Country legends steer Eleni Mandell toward a simpler outcome on Dark Lights Up
After nine albums of sterling folk/pop/rock—and all the extremes along that continuum, including the jaunty Van Dyke Parksian swing of last year’s Let’s Fly A Kite—and reams of critical acclaim, singer/songwriter Eleni Mandell had no need to alter her creative methodology. A chance stroll through the history of country music in the cradle of its development gave Mandell the blazingly clear vision to simplify her process on what would become Dark Lights Up, her 10th album.
“The last time we were in Nashville was the first time I’d ever been to the Country Music Hall of Fame or any of those kinds of attractions,” says Mandell. “And I was really struck by how influential that music has been for me, even though I would always cite Tom Waits and X as my biggest influences because I was wanting to emulate them as a teenager. Seeing Dolly Parton’s notebook with ‘Jolene’ written on it, Buck Owens’ Nudie suits, Marty Robbins’ guitar—which is the same model I play—and Hank Williams’ suit, I was just blown away. People say they don’t like country music, and I think what they mean is they don’t like contemporary country music. To me, country music is so American, and the stories and songs are so great. There’s a simplicity that I love.”
Mandell’s country affection stretches back to the standard childhood exposure, and while the influence has only been tangentially reflected in her previous work, it’s almost directly channeled on Dark Lights Up. She credits her four-year-old twins with that immediate resurgence.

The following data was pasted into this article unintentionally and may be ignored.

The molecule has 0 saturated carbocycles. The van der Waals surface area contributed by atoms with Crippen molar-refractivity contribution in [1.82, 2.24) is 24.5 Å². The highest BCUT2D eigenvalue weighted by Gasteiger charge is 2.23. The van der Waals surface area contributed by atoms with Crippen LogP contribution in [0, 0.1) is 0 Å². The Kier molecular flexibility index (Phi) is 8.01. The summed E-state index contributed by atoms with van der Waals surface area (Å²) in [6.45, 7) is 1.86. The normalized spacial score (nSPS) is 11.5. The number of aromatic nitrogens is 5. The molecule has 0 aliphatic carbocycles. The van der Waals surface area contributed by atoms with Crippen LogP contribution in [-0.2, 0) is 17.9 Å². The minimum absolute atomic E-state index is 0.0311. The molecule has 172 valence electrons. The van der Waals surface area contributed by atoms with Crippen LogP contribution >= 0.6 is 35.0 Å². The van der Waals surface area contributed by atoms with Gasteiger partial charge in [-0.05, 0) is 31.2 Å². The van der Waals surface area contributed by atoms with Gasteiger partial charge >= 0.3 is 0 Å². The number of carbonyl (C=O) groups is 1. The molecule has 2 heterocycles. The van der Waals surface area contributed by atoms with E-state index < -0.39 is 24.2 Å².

“I’ve been a big fan of classic country music for a very long time; I don’t know when it started, but it’s almost all I listen to anymore, partly because I got my kids into it,” says Mandell. “So, we’re either listening to Buck Owens or Roger Miller in the car, to the point that I’m really hoping I can move them on to some George Jones. We have burned through these records.
“I was just amazed by how big his records sounded, and yet how the instrumentation was so simple. That was really what inspired me.”
Mandell cut Dark Lights Up in a mere four days in Sheldon Gomberg’s Silver Lake studio; her crack band. including Bright Eyes pianist Nate Walcott, utilized nothing but acoustic instruments and played in the same room. Further inspired, Mandell acted as her own producer for the first time, with occasional assistance from Gomberg. And yet, even as she taps into a rich internal vein of country influence, Dark Lights Up remains an identifiable part of Mandell’s brilliant canon.
“I wasn’t trying to write Country Hall of Fame music,” says Mandell. “I was just writing what I write, with the filter of the decision to record it very simply with acoustic instruments, quickly and very live. For me, it felt more organic and intimate.”